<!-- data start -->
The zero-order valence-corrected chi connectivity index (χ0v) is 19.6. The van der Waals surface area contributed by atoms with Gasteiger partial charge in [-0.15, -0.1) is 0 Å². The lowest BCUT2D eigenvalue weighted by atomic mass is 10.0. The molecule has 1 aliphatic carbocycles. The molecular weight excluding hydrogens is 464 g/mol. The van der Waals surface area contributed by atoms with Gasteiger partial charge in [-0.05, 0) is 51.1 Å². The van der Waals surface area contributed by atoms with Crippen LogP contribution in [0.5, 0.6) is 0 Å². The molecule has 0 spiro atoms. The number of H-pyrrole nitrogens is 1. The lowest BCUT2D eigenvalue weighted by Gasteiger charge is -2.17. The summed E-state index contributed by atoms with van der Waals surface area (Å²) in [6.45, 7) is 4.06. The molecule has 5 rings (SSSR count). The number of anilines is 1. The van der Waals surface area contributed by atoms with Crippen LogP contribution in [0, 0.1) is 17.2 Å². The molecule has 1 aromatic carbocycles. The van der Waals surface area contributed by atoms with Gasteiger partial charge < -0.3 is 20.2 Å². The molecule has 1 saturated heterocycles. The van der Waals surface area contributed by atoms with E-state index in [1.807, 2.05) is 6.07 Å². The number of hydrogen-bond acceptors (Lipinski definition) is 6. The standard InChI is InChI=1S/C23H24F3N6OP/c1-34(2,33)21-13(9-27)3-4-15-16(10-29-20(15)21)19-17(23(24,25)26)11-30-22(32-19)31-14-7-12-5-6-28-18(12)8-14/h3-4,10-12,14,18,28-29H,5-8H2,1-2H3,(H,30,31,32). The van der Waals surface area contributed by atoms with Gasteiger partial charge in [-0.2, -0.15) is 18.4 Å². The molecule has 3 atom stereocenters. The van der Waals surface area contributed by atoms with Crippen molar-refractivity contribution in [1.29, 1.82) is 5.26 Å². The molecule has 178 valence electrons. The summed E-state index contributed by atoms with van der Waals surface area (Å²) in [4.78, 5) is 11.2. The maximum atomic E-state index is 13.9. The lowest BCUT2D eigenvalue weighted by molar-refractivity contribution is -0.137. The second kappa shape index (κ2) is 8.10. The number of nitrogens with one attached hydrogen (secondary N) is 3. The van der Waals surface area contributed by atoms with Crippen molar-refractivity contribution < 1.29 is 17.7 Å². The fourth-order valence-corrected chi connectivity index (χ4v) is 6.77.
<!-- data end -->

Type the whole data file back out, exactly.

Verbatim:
The zero-order valence-corrected chi connectivity index (χ0v) is 19.6. The van der Waals surface area contributed by atoms with Gasteiger partial charge in [-0.15, -0.1) is 0 Å². The lowest BCUT2D eigenvalue weighted by atomic mass is 10.0. The molecule has 1 aliphatic carbocycles. The molecular weight excluding hydrogens is 464 g/mol. The van der Waals surface area contributed by atoms with Gasteiger partial charge in [-0.05, 0) is 51.1 Å². The van der Waals surface area contributed by atoms with Crippen LogP contribution in [0.5, 0.6) is 0 Å². The molecule has 0 spiro atoms. The number of H-pyrrole nitrogens is 1. The lowest BCUT2D eigenvalue weighted by Gasteiger charge is -2.17. The summed E-state index contributed by atoms with van der Waals surface area (Å²) in [6.45, 7) is 4.06. The molecule has 5 rings (SSSR count). The number of anilines is 1. The van der Waals surface area contributed by atoms with Crippen LogP contribution in [0, 0.1) is 17.2 Å². The molecule has 1 aromatic carbocycles. The van der Waals surface area contributed by atoms with Gasteiger partial charge < -0.3 is 20.2 Å². The molecule has 1 saturated heterocycles. The van der Waals surface area contributed by atoms with E-state index in [1.807, 2.05) is 6.07 Å². The number of hydrogen-bond acceptors (Lipinski definition) is 6. The standard InChI is InChI=1S/C23H24F3N6OP/c1-34(2,33)21-13(9-27)3-4-15-16(10-29-20(15)21)19-17(23(24,25)26)11-30-22(32-19)31-14-7-12-5-6-28-18(12)8-14/h3-4,10-12,14,18,28-29H,5-8H2,1-2H3,(H,30,31,32). The van der Waals surface area contributed by atoms with Gasteiger partial charge in [-0.2, -0.15) is 18.4 Å². The molecule has 3 atom stereocenters. The van der Waals surface area contributed by atoms with Crippen molar-refractivity contribution in [1.29, 1.82) is 5.26 Å². The molecule has 178 valence electrons. The summed E-state index contributed by atoms with van der Waals surface area (Å²) in [4.78, 5) is 11.2. The maximum atomic E-state index is 13.9. The lowest BCUT2D eigenvalue weighted by molar-refractivity contribution is -0.137. The second kappa shape index (κ2) is 8.10. The number of nitrogens with one attached hydrogen (secondary N) is 3. The van der Waals surface area contributed by atoms with Crippen molar-refractivity contribution < 1.29 is 17.7 Å². The fourth-order valence-corrected chi connectivity index (χ4v) is 6.77.